You might see a few listings for homes sold “as-is” during your house search. “Sold as-is” homes can be attractive because they’re usually priced lower than similar properties. Before you think about buying an “as-is” home, make sure you fully understand the pros and cons.

What Does ‘Sold As-Is’ Mean?

Sellers list their homes for sale as-is when they don’t want to do any repairs before closing. It means there are no guarantees from the seller that everything’s in working condition, and they’re not required to provide a Seller’s Disclosure. If you buy an “as-is” home and later find major problems, you’re responsible for the repairs.

“As-is” sellers still need to meet federal and state minimum disclosure standards, which include telling you about conditions like lead paint.

“As-is” doesn’t always mean broken beyond repair. There are many reasons why a seller might list a home as-is even with minor or no issues. The seller may be in debt and not have the money to pay for repairs. The seller might not have time to wait for contractors to finish a major job. There are also plenty of non-repair-related reasons why a seller might list a home as-is.

What To Consider When Buying A House Sold ‘As-Is’

Before you decide to close on that “as-is” home, consider the following points.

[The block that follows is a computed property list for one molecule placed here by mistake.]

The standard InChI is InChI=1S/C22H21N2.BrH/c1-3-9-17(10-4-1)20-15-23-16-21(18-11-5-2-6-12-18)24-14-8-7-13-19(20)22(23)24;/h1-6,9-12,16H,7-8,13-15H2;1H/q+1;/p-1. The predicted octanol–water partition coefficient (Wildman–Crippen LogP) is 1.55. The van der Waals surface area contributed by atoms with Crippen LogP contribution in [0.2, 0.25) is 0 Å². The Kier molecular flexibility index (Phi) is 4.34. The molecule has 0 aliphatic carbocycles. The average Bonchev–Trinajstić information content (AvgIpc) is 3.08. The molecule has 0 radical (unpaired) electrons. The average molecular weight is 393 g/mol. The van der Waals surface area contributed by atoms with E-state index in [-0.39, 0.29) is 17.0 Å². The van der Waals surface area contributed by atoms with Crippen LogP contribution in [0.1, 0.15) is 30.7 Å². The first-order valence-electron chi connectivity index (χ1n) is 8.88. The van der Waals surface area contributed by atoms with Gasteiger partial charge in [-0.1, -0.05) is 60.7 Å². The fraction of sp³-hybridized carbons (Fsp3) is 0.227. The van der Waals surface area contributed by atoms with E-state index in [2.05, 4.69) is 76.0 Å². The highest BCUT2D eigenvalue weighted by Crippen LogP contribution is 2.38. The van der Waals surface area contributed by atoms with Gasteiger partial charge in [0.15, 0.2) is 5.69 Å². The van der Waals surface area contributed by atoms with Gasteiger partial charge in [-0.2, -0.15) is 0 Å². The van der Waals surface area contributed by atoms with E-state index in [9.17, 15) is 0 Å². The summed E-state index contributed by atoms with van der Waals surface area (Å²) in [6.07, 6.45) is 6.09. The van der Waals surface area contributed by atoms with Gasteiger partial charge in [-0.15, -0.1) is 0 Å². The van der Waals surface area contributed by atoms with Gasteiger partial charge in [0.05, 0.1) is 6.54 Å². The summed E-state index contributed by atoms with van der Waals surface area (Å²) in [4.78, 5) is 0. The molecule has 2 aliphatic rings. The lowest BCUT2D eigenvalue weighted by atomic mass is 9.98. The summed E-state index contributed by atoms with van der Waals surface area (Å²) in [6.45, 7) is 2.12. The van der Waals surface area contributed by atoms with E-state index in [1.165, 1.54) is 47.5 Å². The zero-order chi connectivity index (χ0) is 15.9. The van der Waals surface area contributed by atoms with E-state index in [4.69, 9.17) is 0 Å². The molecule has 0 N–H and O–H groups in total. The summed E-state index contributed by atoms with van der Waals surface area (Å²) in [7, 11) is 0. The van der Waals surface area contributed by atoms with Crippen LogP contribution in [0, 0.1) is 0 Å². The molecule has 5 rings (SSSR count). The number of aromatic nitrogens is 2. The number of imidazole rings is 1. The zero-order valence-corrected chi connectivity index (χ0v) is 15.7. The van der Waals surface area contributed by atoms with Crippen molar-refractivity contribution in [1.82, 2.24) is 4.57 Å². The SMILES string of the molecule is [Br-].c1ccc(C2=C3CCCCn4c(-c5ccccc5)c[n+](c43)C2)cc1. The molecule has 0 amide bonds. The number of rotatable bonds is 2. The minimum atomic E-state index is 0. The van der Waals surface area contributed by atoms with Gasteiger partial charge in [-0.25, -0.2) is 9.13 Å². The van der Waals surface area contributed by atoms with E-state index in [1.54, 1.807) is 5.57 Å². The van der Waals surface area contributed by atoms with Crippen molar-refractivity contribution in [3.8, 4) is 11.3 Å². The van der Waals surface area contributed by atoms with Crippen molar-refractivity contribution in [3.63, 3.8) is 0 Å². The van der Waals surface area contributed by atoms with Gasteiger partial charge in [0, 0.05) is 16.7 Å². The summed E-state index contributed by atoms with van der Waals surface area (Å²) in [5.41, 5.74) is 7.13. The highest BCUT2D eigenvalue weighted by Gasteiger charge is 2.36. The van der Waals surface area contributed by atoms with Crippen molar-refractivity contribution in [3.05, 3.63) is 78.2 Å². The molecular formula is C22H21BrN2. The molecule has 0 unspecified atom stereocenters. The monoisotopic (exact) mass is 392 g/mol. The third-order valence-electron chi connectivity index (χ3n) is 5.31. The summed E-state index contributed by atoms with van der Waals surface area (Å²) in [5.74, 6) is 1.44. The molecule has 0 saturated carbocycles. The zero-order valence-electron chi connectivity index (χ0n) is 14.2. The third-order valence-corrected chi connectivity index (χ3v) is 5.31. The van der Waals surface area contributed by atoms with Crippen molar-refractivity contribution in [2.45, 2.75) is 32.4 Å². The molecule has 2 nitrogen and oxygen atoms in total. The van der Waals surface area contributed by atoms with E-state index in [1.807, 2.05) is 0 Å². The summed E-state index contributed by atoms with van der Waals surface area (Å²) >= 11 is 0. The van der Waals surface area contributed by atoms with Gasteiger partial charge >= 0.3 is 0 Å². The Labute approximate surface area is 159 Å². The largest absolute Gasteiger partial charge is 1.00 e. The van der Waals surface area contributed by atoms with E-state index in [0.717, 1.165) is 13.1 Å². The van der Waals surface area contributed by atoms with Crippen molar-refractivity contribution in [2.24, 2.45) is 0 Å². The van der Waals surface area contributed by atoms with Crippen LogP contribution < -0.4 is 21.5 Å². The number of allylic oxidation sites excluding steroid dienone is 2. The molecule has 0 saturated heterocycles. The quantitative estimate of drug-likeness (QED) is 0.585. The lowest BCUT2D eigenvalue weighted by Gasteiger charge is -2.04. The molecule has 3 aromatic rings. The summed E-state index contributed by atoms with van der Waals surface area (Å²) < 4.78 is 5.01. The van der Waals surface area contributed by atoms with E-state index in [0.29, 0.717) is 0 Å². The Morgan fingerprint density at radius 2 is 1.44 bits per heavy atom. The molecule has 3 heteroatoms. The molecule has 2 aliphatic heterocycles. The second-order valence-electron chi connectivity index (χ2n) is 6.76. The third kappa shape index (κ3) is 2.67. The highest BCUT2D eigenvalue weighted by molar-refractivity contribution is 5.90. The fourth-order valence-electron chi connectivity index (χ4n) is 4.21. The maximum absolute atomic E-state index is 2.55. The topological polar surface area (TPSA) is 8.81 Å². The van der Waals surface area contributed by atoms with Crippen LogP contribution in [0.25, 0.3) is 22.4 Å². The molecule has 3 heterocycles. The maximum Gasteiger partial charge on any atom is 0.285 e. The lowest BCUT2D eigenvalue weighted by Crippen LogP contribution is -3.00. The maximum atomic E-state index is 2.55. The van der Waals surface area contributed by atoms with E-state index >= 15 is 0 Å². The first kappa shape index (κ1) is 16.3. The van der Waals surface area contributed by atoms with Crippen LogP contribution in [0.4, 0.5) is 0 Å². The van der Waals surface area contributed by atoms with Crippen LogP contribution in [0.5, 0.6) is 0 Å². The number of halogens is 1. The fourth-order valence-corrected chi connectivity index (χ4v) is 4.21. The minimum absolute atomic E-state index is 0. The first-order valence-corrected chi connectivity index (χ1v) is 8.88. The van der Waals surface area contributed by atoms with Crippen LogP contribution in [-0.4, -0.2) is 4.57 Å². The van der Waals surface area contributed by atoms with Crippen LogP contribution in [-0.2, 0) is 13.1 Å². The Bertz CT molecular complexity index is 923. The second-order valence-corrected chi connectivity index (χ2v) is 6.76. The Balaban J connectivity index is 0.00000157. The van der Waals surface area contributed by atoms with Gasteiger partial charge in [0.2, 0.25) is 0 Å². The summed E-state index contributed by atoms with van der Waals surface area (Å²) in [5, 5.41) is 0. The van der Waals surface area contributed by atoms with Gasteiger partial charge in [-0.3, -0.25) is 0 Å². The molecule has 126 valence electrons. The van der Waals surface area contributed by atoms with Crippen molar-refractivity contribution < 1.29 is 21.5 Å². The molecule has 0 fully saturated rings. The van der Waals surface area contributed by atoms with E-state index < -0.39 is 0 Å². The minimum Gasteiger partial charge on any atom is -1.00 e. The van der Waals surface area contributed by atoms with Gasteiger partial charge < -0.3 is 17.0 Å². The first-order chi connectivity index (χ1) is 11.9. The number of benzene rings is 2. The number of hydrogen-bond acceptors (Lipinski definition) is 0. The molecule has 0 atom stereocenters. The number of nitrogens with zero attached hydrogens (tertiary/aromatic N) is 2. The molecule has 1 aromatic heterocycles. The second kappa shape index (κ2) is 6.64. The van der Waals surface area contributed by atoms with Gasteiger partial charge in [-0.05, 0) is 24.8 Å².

Minimum Property Requirements

Though “as-is” homes aren’t always in disrepair, most homes that are unlivable sell as-is. This can mean a bargain for contractors who can correct these problems. But while you might be up for the challenge of repairing a caved-in roof or a broken heating system, your lender might not be.

Most loan types require that the property meets certain livability standards, known as minimum property requirements (MPRs). A licensed appraiser will perform a home appraisal to assess the property and make sure it meets the required MPRs.

Let’s look at the MPRs for the most common loan types.

FHA Loans

FHA loans are affordable government-backed loans. To qualify for an FHA loan, the home you buy needs to meet minimum property standards. The home needs to be safe for you and your family to occupy at the time of purchase, and it needs to be structurally sound.

In other words, it must not have any physical deficiencies or conditions that compromise its structural integrity. Most homes that need total renovations won’t qualify for an FHA loan.

USDA Loans

USDA loans are for homes in eligible rural areas (though many suburbs qualify as rural according to the USDA’s definition). Here are a few of the minimum property requirements for USDA loans:

  • A structurally sound foundation
  • A roof that prevents moisture from entering the home
  • An up-to-date electrical system
  • Well-functioning heating and cooling systems
  • Suitable plumbing and water pressure

VA Loans

VA loans are a benefit of service for veterans and active-duty military members. Because VA loans are government-backed, their minimum property requirements (MPRs) are stricter than other loan types. Here are some general MPRs for VA home loans:

  • Clean drinking water
  • A working water heater and sewage system
  • A heating system capable of warming the home to 50 degrees
  • All mechanical systems must be in working order
  • The roof must be in good condition
  • The home must be free of pests

Conventional Loans